After a workout session, many changes occur in our body. We have a rise in blood pressure and body temperature, our respiratory rate increases, our heart rate elevates and there is also a release of stress hormones in our body. To bring the body back to the pre-exercising state or homeostasis, is added work for the body in the post-workout period. For this added work our body consumes oxygen at an elevated rate signifying energy expended for this added work. The calories expended (above resting values) after a workout session, is referred to as ‘Excess Post-exercise Oxygen Consumption’ or EPOC. EPOC was originally referred to as an oxygen debt.
This post-exercise state was first examined by A.V. Hill and H. Lupton in 1922. EPOC is closely related to the concept of after-burn but is a bit more exacting and measurable representation of an increase in BMR (basal metabolic rate). The following occurs during EPOC.
• Replenishment of the energy resources
• Deoxygenation of blood and restoration of circulatory hormones
• Decrease in body temperature
• Return to normal ventilation and heart rate
Weight training and endurance training or for that matter any physical activity, gives rise to EPOC. But, weight training contributes greatly to EPOC. Since there is very little to no damage or micro trauma while doing cardiorespiratory exercises like running or walking on the treadmill, there is very negligible EPOC and hence no impact on the Basal Metabolic Rate (BMR).
BMR is the rate at which, the body burns calories while at rest or while doing no physical work. Any activity that doesn’t significantly impact BMR and only concentrates on the amount of calories burnt during exercise can never be considered the best option for fat loss. Whereas, weight training has a very significant EPOC and thus impacts BMR, thus forcing the body to burn calories at an accelerated rate even after a workout session throughout the day to provide fuel for the repair work, of the micro-trauma caused by weight training.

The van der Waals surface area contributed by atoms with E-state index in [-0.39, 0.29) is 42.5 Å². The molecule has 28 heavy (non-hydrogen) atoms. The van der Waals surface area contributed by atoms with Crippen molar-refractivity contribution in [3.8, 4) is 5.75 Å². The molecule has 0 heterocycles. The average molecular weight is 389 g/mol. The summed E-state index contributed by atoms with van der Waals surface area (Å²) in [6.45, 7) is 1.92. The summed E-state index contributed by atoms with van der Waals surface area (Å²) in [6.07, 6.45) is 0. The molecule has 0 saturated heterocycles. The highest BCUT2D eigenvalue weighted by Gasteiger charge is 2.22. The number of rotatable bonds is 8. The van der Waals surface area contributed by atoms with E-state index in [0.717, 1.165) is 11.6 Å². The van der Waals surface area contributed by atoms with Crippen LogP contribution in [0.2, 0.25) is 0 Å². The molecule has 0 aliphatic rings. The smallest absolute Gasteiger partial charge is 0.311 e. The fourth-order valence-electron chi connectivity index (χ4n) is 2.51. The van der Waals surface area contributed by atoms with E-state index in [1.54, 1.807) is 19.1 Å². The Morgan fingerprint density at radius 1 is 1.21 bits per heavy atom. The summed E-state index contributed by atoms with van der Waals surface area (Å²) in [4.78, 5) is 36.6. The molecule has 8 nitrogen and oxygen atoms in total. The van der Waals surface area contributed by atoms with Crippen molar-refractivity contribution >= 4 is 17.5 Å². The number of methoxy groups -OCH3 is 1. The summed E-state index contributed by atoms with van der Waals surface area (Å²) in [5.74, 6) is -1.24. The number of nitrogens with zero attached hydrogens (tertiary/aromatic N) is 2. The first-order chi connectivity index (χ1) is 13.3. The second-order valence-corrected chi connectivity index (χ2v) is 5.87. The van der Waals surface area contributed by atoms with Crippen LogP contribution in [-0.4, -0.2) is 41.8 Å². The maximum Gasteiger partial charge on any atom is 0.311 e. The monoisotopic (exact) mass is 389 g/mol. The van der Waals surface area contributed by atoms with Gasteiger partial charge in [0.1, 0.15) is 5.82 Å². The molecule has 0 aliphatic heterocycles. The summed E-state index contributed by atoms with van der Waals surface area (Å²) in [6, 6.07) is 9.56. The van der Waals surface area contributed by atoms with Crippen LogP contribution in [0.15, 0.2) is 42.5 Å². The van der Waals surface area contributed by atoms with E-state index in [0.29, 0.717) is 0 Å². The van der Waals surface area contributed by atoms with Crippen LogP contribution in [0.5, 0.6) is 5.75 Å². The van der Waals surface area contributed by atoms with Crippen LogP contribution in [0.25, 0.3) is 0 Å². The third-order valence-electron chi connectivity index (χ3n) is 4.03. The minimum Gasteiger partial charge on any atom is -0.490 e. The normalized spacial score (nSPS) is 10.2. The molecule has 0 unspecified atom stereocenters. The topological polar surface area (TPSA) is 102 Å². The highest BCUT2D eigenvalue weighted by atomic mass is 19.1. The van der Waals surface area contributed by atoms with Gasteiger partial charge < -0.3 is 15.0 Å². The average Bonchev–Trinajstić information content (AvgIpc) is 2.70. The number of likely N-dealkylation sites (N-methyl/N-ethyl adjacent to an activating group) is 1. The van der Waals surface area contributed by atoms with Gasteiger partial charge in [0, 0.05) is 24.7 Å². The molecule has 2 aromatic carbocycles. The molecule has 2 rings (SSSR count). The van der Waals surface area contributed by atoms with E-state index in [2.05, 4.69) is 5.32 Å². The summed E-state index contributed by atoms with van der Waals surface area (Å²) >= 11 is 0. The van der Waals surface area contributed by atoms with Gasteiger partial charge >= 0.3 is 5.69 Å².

Within the gamut of weight training exercises, all exercises are not equal, when it comes to their individual contributions to BMR. Which exercises are best for creating a significant EPOC is then hugely dependant on the surface area of damage caused by the Exercise.
For example, a squat will cause wear and tear in the quadriceps, gluteal group, hamstrings, lumbar and abdominals, thus causing a great deal of repair work leading to a substantial increase in BMR. Whereas, an isolation movement such as leg extensions will cause wear and tear only in the quadriceps group.
Hence K11 always advocates structural, unsupported power and compound movements which involve the entire body in the movement and hence produce a large surface area of damage and result in greater fat loss.
EPOC will also depend on the intensity of your workouts. A 6 rep max set will cause more wear and tear in your muscles as compared to a 15 rep max set, thus requiring more repair work and hence more calories required in the after burn